On Thursday night, the Variety Screening Series kicked off in Hollywood with “The Boxtrolls,” the latest offering from stop-motion animation company Laika.
For the Portland, Ore. based animation studio, which also produced “Coraline” and “ParaNorman,” the inspiration for the 3D film about underground trolls raising an orphan was the book “Here Be Monsters!” by Alan Snow.
“The pace of stop-motion is ridiculous. It’s glacial,” said Laika CEO Travis Knight. A good day in the office for an animator would be to complete 48 frames, or two seconds of film, according to the Laika chief, who was on hand for a post-screening Q&A along with directors Graham Annable and Anthony Stacchi.
Using puppets ranging from 9 inches to 5 feet tall, the film’s shoot was “like 18 months of opening nights,” Annable said, explaining that there was no rehearsal period.
“Essentially we make the film before we make the film,” Stacchi said. “We don’t shoot anything we don’t use. That’s why we storyboard the whole film beforehand.”
Focus Features’ “The Boxtrolls,” voiced by Ben Kingsley and Tracy Morgan, recently premiered at the Venice Film Festival and hits theaters Sept. 26.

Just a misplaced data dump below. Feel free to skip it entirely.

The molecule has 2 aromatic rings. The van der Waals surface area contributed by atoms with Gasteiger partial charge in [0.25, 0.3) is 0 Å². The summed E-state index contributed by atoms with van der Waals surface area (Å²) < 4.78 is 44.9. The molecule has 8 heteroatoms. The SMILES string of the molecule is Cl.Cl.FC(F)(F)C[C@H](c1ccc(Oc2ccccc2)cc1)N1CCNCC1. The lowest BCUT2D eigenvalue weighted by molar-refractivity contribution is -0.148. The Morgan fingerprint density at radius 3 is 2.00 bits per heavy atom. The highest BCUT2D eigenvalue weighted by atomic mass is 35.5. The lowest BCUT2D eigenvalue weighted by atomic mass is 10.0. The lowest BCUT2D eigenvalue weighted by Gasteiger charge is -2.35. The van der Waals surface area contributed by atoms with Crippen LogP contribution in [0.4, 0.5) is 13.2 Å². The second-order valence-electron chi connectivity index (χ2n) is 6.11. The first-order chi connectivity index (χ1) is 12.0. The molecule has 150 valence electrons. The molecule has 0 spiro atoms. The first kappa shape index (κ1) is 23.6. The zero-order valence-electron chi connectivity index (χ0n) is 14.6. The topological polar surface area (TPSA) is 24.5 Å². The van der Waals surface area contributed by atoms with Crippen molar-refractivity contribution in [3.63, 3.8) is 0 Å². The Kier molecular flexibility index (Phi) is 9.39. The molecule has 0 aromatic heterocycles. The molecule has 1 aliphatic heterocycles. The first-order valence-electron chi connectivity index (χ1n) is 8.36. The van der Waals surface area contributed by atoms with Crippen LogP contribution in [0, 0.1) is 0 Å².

While Laika remains one of the most prominent stop-motion suppliers in the film industry, they still use some CG effects. “When you can see into the distance,” Stacchi said, “that’s all CG added to that to open up the space so you don’t feel like you’re trapped in a model train set the whole time.”
The biggest difference between live-action and stop-motion? “You don’t get anything for free,” Knight said. “You have to create and develop an entire world. You have to make every single thing from the big city all the way down to the tiny flower.”
He often referred to the puppets as little vampires.
“They suck the life out of everyone that touches them,” he laughed. “Any bit of life you see on screen it’s got to come from somewhere. It has to feel like it’s alive.”
When asked by Variety moderator Andrew Barker if Laika could retain the same vision in Hollywood, their response was an emphatic “no.”
“There is something about Portland, it draws a certain kind of human, a very weird kind of human,” said Knight. “You throw a rock in Portland and you’re going to hit a guy who makes his own absinthe, rides a unicycle to work and grows ironic facial hair, so that group of people is perfect for the kind of people we want to work for us.”
Knight did agree that there are some challenges being removed from the central film hubs, but “being our own little kind of isolated island, it’s allowed us to develop a culture that’s unique and I think you see that in the kinds of films we make.”